Indian Sugar Sector in Need of Urgent Reform Says ISMA Director

The government needs to stop fixing the cane price and allow the country to move to a system such as revenue sharing between mills and farmers, the association's director.

London: India‘s sugar sector is in urgent of reform as stocks climb and high cane prices keep production costs far above those of its rivals, the Indian Sugar Mills Association said on Wednesday.

The association’s director general, Abinash Verma, said India‘s sugar stocks were expected to rise during the 2018/19 season despite an expected dip in production to 31.5 million tonnes from the previous season’s 32.5 million tonnes.

Indian sugar consumption should be 26 million tonnes and there is an export target of 5 million, indicating a build in stocks to 11.2 million tonnes from 10.7 million, Verma said at a conference organised by the International Sugar Organisation.

“We would ideally like to carry about 4.5 million tonnes,” he said.

“It would suggest that India should be in the international (export) market in the year 2019/20, even if there is talk of lower sugar production in India because of other issues.”

Also Read: As Issues Remain Unresolved, India’s Sugarcane Farmers Stare at a Crisis

India‘s government sets a minimum price that mills must pay for cane at a level that makes it much more attractive for farmers to grow than many other crops, Verma said.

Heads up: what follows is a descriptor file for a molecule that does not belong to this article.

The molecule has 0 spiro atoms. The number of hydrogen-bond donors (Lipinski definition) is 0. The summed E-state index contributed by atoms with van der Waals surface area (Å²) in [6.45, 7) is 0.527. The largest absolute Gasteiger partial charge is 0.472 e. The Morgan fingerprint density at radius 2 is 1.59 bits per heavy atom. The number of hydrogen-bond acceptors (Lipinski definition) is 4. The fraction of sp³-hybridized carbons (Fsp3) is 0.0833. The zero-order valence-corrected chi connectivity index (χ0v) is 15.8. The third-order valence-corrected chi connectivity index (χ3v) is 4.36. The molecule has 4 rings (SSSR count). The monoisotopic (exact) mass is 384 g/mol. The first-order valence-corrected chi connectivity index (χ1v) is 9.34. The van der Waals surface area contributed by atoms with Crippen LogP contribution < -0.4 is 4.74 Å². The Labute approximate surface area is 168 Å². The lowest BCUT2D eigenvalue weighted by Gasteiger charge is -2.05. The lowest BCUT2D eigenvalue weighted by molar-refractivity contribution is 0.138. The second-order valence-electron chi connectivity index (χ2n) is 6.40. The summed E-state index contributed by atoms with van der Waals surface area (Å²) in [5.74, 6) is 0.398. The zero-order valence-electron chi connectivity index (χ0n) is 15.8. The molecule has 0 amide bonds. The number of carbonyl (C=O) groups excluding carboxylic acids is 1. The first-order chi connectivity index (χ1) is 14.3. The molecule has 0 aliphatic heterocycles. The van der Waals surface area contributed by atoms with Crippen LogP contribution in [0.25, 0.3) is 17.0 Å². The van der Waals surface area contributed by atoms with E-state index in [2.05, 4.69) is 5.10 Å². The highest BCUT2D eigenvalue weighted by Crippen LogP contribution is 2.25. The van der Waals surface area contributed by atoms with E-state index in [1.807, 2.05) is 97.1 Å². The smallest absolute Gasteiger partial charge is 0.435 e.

Verma said the average price of cane in India was $42.30 per tonne in the 2017/18 season, compared with $24.06 in Australia, $25.11 in Brazil and $27.45 in Thailand.

“Among all the large sugar producers around the world, India is paying the highest sugar cane price to farmers,” he said.

Verma said the Indian government needs to stop fixing the cane price and allow the country to move to a system such as revenue sharing between mills and farmers, otherwise there would continue to be surplus cane and surplus sugar.

Sugar reform in India is not only a need now, it is an urgent need, it is almost a compulsion. We need to move ahead,” he said.

Verma said reforms would, however, encounter political opposition because sugar cane farmers who benefit from the current system represent a key voting bloc in many parts of the country.

Some farmers angry about low prices for other crops, such as rice and wheat, told Reuters recently that they would vote for the opposition Congress party rather than the ruling Bharatiya Janata Party (BJP).